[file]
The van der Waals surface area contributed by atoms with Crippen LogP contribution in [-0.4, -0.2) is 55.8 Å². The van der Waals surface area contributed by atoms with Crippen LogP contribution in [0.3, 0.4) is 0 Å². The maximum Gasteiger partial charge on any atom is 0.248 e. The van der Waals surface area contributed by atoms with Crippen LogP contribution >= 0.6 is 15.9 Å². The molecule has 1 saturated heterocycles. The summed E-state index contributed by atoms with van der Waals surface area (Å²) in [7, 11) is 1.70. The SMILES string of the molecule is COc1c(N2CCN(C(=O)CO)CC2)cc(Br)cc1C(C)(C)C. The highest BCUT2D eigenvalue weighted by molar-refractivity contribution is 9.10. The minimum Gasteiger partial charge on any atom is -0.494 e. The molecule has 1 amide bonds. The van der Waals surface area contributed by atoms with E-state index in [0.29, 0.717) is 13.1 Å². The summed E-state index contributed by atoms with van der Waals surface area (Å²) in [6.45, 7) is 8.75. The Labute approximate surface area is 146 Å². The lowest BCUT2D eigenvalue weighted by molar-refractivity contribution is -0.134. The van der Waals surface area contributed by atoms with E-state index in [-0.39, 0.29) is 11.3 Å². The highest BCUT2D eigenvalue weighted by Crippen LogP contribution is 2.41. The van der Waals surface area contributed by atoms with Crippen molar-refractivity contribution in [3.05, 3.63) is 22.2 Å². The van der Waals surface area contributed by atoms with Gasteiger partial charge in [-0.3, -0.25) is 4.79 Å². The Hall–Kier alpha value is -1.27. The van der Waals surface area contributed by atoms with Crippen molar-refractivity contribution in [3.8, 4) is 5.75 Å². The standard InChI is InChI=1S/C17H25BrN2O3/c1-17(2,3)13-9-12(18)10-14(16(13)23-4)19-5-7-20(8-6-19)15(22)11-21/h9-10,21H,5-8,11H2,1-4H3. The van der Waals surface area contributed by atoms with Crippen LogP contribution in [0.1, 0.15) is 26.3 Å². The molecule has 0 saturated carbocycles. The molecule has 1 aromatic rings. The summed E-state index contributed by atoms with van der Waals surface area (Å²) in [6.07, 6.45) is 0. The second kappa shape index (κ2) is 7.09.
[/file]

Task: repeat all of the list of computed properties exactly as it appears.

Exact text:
The van der Waals surface area contributed by atoms with Crippen LogP contribution in [-0.4, -0.2) is 55.8 Å². The van der Waals surface area contributed by atoms with Crippen LogP contribution in [0.3, 0.4) is 0 Å². The maximum Gasteiger partial charge on any atom is 0.248 e. The van der Waals surface area contributed by atoms with Crippen LogP contribution >= 0.6 is 15.9 Å². The molecule has 1 saturated heterocycles. The summed E-state index contributed by atoms with van der Waals surface area (Å²) in [7, 11) is 1.70. The SMILES string of the molecule is COc1c(N2CCN(C(=O)CO)CC2)cc(Br)cc1C(C)(C)C. The highest BCUT2D eigenvalue weighted by molar-refractivity contribution is 9.10. The minimum Gasteiger partial charge on any atom is -0.494 e. The molecule has 1 amide bonds. The van der Waals surface area contributed by atoms with E-state index in [0.29, 0.717) is 13.1 Å². The summed E-state index contributed by atoms with van der Waals surface area (Å²) in [6.45, 7) is 8.75. The Labute approximate surface area is 146 Å². The lowest BCUT2D eigenvalue weighted by molar-refractivity contribution is -0.134. The van der Waals surface area contributed by atoms with E-state index in [-0.39, 0.29) is 11.3 Å². The highest BCUT2D eigenvalue weighted by Crippen LogP contribution is 2.41. The van der Waals surface area contributed by atoms with Crippen molar-refractivity contribution in [3.05, 3.63) is 22.2 Å². The van der Waals surface area contributed by atoms with Gasteiger partial charge in [-0.3, -0.25) is 4.79 Å². The Hall–Kier alpha value is -1.27. The van der Waals surface area contributed by atoms with Crippen molar-refractivity contribution in [3.8, 4) is 5.75 Å². The standard InChI is InChI=1S/C17H25BrN2O3/c1-17(2,3)13-9-12(18)10-14(16(13)23-4)19-5-7-20(8-6-19)15(22)11-21/h9-10,21H,5-8,11H2,1-4H3. The van der Waals surface area contributed by atoms with Crippen LogP contribution in [0.1, 0.15) is 26.3 Å². The molecule has 0 saturated carbocycles. The molecule has 1 aromatic rings. The summed E-state index contributed by atoms with van der Waals surface area (Å²) in [6.07, 6.45) is 0. The second kappa shape index (κ2) is 7.09.